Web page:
Starting Avernum: Escape from the Pit slowed me down. Reeling from a number of console games, I began my adventure in this world, immediately noticing it was quieter and demanded more focus. I spent about half of my time in Avernum at this pace. For this, I must partially blame my lack of experience with computer RPGs. Learning the games systems, introducing my player-self to new townsfolk, and simply surviving battles took time. But the game seems to change a third (guessing—I haven’t beat the game) of the way through. Fights begin and end faster. Quests are notched off en masse. And at this point, the game competes with brand-new RPGs.
A rewrite of a rewrite, Escape from the Pit was released in December 2011 over a decade since its last rendition. You control a party of four, whom you create, through the underground world of Avernum, a scantly inhabited land to where the above-ground Empire sends people it doesn’t like. Other species, hostile and friendly, have found their way in, too. Naturally, your characters want to know what this place is like, and maybe even how to escape.
The graphics are much better than they used to be, but much is still left to imagine; or else it is described to you in text. Each new area of the world map, each new cave and city and hideout, comes with text—some narrative, most dialogue. And unless voice-acting is essential to a positive gaming experience, you may count this as a plus. The writing is one of the biggest strengths of this game. NPCs have unique personalities that are conveyed through just a handful of sentences. Dialogue trees lead to explanations about the world of Avernum, anecdotes, shopping, and quests. New areas are thinly shown on the isometric map, but fattened by a description of the feel, the details, the smell, the surroundings.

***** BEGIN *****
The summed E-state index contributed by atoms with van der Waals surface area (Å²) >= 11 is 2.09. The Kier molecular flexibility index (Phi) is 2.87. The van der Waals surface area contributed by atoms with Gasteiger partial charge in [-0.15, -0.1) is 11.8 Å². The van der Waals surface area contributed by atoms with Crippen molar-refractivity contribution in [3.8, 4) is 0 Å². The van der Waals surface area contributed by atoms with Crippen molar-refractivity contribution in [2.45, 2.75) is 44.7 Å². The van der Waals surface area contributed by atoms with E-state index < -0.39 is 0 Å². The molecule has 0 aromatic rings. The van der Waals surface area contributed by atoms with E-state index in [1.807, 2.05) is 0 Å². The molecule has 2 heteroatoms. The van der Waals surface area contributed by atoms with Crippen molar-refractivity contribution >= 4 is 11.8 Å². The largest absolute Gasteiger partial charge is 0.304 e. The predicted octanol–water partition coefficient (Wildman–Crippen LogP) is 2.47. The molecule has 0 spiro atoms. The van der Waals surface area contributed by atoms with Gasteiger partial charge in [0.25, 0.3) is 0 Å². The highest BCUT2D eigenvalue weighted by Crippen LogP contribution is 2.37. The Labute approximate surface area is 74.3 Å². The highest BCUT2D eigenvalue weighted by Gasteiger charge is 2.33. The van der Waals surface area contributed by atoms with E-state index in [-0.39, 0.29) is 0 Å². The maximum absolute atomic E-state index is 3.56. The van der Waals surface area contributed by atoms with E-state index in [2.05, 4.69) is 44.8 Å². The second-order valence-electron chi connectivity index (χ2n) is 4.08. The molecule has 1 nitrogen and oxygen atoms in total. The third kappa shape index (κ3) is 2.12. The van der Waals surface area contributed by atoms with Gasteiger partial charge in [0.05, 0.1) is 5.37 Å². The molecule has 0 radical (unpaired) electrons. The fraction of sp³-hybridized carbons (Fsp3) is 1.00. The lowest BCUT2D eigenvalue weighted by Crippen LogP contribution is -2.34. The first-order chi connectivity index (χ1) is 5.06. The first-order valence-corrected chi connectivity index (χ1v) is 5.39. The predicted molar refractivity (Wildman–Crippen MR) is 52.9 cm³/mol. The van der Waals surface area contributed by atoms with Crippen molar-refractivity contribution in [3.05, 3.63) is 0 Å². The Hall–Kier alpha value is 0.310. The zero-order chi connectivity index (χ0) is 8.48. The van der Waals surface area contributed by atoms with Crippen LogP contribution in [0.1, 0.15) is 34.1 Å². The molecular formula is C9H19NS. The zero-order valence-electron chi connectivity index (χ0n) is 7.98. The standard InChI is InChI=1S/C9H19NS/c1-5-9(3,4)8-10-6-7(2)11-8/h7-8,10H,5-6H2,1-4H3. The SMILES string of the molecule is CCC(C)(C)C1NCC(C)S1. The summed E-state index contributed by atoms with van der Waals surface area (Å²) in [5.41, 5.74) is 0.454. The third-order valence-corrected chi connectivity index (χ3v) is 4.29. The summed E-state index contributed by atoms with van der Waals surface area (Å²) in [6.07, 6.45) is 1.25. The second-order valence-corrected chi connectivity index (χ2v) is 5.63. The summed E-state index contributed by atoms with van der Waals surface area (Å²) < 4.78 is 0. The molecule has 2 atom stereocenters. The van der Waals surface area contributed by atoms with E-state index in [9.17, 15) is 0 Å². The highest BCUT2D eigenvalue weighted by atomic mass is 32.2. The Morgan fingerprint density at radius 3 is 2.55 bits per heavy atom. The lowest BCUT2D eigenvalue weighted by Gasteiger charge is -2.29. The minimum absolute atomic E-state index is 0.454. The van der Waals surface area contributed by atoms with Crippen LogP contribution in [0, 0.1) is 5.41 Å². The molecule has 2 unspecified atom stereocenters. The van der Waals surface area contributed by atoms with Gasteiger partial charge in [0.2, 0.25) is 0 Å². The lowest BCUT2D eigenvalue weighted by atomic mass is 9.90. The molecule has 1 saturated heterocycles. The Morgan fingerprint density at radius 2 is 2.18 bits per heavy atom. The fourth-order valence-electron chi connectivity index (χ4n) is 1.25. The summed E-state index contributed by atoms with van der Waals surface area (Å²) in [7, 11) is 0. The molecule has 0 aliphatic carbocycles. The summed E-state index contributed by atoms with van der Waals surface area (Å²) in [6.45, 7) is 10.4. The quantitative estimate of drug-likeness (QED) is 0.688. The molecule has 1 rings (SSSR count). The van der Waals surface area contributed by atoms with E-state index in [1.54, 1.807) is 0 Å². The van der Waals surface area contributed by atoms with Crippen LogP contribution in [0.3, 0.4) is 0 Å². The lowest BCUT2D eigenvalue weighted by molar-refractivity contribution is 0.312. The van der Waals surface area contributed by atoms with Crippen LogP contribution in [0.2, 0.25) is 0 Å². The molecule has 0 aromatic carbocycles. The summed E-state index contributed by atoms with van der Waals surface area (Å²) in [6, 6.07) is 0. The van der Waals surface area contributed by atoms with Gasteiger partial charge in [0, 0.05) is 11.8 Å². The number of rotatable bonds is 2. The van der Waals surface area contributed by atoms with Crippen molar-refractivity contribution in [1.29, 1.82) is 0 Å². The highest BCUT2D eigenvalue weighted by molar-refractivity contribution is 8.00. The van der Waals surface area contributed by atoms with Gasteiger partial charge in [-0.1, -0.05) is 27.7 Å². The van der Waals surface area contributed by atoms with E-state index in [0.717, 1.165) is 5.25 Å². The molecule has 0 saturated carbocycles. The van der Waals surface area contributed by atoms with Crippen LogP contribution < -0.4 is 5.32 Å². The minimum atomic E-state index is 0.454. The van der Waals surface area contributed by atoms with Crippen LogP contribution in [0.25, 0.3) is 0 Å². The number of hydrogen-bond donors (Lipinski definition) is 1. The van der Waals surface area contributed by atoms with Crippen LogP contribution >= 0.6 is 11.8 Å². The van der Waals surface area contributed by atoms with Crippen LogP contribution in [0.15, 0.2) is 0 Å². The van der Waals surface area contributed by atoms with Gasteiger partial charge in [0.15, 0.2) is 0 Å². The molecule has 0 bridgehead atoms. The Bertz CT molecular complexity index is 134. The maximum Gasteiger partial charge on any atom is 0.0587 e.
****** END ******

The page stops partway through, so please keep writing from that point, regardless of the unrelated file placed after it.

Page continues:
Most importantly, it’s funny. The writers took care to be serious when it made sense to be (talking to a millennium-old dragon or infiltrating a fortress of undead warriors) and to be funny when it made sense to be (the more-or-less useless item descriptions of junk-like wine and pillows; talking to a colony of “silly” spiders all actually named Spider). Of course, almost all of this text can be easily skipped, but with a little investment, the game becomes much more than a pile of quests and loot.
As for sound, it didn’t take long for me to mute it altogether—first the music, then the sound effects. But at least the option to mute the game is available. There are some interface issues that you cannot turn off that make the game feel old. Which it, of course, is. But that fact makes it no less frustrating when, in battle, one character runs around the map to reach the space you clicked which is blocked by another character. The kicker to this issue is that if you click the character who is in the way, the character whose turn it is can indeed walk past his unaware ally. But the AI doesn’t seem to know that it can move one character over a currently occupied space to get to its destination. In addition, the limit on the distance your heroes and heroines can walk with one mouse-click seems too arbitrary to excuse: to get from one end of town to the other, I’d like to be able to click on my destination, but instead I have to click the one or more on-the-way points first because that one place you clicked is “too far.”
From personal experience, learning the battle and leveling systems took time, but I can’t rightly fault the game for that. Once I spent several hours in Avernum, the flow of fighting felt more comfortable, and I better understood who shall get skill points where. That is to say that it is in most ways a western RPG. It’s much more difficult than Skyrim, say, (though difficulty is adjustable), but most of the sometimes janky systems become non-issues once you get the hang of exploration and enemy-annihilating.
Spiderweb Software provided CerebralPop with a copy of the Mac version of Avernum: Escape from the Pit for review.